Yoga Journal, May 2003
THE IDEA OF SANGHA, from the Sanskrit word meaning “collection”
or “community,” is firmly rooted in Buddhism, where along with
the Buddha and the dharma, sangha is considered one of the three refuges
from suffering. The concept of community is less established in classical
yoga philosophy. Though ashrams, where students live together under the
guidance of a guru, are certainly yoga communities, walking the yogic path
is often a solitary pursuit, especially in our times, when students routinely
squeeze in a yoga class after a long day at the office before rushing home
for what remains of the evening. Though yoga classes can be fertile soil
for community, it takes effort and intention to create and sustain a sangha.
We asked yoga teachers David Nelson and Sarah Powers to share what steps
they've taken in their own yoga studios to foster the support and shared
vision of community.
After receiving certification from Ganga White and Tracey Rich of the White
Lotus Foundation in 1988, David Nelson opened Castro Yoga as a service to
his San Francisco neighborhood, which had no yoga studio. Currently a student
of Advanced Senior Iyengar Instructor Manouso Manos, Nelson has also studied
Bikram and Ashtanga Yoga.
Sarah Powers offers classes at the Deer Run Zendo in Corte Madera, California,
where she teaches a blend of yoga styles and Buddhist meditation techniques.
A yoga teacher for 15 years, Powers presents workshops internationally.
Featured in the 2001 Yoga Journal calendar,
Powers recently released a video, Yin Vinyasa Yoga (available from www.SarahPowers.com).
Yoga Journal: What does the word “sangha”
mean to you?
Sarah Powers: I learned about sangha when I entered
the dharma community of Buddhism. I’m sure sangha existed in yoga
too, but in the 12 years I had spent practicing asana, it wasn’t emphasized.
I did have a vague idea that sangha referred to the kinship of people practicing
yoga, but actually the term refers to those who make the practice the focus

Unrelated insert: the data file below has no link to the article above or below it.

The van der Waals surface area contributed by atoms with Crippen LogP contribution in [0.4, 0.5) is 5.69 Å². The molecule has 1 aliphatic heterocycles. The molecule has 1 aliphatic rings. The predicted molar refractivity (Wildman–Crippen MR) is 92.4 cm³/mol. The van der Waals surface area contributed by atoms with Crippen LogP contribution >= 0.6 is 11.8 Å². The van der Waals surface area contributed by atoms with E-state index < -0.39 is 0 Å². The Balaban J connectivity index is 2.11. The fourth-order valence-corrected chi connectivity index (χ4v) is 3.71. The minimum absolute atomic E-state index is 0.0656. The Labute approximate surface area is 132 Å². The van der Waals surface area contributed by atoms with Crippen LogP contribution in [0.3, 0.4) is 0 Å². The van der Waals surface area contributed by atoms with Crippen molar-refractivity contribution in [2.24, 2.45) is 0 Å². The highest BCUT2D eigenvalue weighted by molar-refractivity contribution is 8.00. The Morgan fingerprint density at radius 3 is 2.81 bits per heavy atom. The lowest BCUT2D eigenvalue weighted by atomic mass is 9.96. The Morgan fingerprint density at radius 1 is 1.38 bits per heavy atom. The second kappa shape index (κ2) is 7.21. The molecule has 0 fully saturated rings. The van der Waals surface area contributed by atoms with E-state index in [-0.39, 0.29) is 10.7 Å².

of their life. It’s a monastic community. In a modern context sangha
broadly represents that huge umbrella under which people who delve into
the mystery of being can find refuge and obtain a sense of belonging.
David Nelson: Because of its monastic connotations,
I wouldn’t use the word sangha. I use the word community instead.
What characterizes the yoga community beyond what we do on the sticky mat
is lifestyle: It’s what we eat, read, consume, and don’t consume,
and generally how we treat one another. It’s the way yoga practice
permeates our lives. When this attitude finds expression among a group of
people, you have a modern sangha—a community centered on yoga.
YJ: What does being part of a yoga community require?
SP: It requires becoming available to your spiritual
family outside of the formal practice. It requires taking time at the beginning
or end of a class to get to know one another or to share a moment of friendliness
when we meet at the market, not to rush and treat each other like businessmen
who believe time is money. It requires connecting on a regular basis until
you feel like you’ve become part of a larger whole.
DN: I grew up in a small town in Iowa, where I
learned that even though each one of us has a private life, there’s
also a fabric woven by the community. When the need arrives, people show
up. Death, illness, birth, and joyful events occur in life, and the community
shows up to either lend support or enjoy the party. Each one knows it’s
his or her responsibility to be there. I see this small-town quality of
community care at the core of a modern sangha.
YJ: How successful have you been at creating community?
SP: Since the yoga teachers I knew in San Francisco
only saw one another at conferences, I decided to start a group that met
more regularly about four years ago. A few female yoga teachers I knew started
to participate in what I called a “Yoga Woman’s Circle.”
Now we meet once a month to unravel our heartaches, hopes, and insights.
This group of six to 10 women has become the core of my sangha. There’s
community among my yoga students too. We gather monthly for a potluck. But
unlike the typical party, we sit in a circle and individually introduce